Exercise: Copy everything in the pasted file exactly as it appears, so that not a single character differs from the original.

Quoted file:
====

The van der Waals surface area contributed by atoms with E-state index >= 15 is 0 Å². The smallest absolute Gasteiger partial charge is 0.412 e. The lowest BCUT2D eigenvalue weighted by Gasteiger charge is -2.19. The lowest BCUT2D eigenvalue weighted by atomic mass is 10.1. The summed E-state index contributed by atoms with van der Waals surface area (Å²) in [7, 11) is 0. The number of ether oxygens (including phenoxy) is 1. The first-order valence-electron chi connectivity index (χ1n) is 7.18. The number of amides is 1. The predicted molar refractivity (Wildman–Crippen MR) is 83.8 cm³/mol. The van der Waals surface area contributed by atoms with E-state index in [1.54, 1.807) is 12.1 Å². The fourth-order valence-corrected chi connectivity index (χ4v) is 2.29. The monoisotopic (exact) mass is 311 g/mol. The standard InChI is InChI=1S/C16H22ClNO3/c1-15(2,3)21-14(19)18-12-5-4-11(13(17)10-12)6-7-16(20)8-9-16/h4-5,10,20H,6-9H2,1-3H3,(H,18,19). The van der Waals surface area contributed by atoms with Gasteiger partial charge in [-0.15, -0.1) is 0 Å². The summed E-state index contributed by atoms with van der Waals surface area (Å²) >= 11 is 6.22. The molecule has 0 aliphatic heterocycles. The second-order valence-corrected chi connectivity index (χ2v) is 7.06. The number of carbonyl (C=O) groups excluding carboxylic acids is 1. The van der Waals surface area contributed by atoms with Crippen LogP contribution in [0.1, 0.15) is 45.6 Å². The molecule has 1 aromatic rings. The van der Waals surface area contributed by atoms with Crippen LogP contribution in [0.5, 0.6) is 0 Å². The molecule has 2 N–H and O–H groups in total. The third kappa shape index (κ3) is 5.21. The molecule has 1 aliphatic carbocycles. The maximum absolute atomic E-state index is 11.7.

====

The van der Waals surface area contributed by atoms with E-state index >= 15 is 0 Å². The smallest absolute Gasteiger partial charge is 0.412 e. The lowest BCUT2D eigenvalue weighted by Gasteiger charge is -2.19. The lowest BCUT2D eigenvalue weighted by atomic mass is 10.1. The summed E-state index contributed by atoms with van der Waals surface area (Å²) in [7, 11) is 0. The number of ether oxygens (including phenoxy) is 1. The first-order valence-electron chi connectivity index (χ1n) is 7.18. The number of amides is 1. The predicted molar refractivity (Wildman–Crippen MR) is 83.8 cm³/mol. The van der Waals surface area contributed by atoms with E-state index in [1.54, 1.807) is 12.1 Å². The fourth-order valence-corrected chi connectivity index (χ4v) is 2.29. The monoisotopic (exact) mass is 311 g/mol. The standard InChI is InChI=1S/C16H22ClNO3/c1-15(2,3)21-14(19)18-12-5-4-11(13(17)10-12)6-7-16(20)8-9-16/h4-5,10,20H,6-9H2,1-3H3,(H,18,19). The van der Waals surface area contributed by atoms with Gasteiger partial charge in [-0.15, -0.1) is 0 Å². The summed E-state index contributed by atoms with van der Waals surface area (Å²) >= 11 is 6.22. The molecule has 0 aliphatic heterocycles. The second-order valence-corrected chi connectivity index (χ2v) is 7.06. The number of carbonyl (C=O) groups excluding carboxylic acids is 1. The van der Waals surface area contributed by atoms with Crippen LogP contribution in [0.1, 0.15) is 45.6 Å². The molecule has 1 aromatic rings. The van der Waals surface area contributed by atoms with Crippen LogP contribution in [0.5, 0.6) is 0 Å². The molecule has 2 N–H and O–H groups in total. The third kappa shape index (κ3) is 5.21. The molecule has 1 aliphatic carbocycles. The maximum absolute atomic E-state index is 11.7.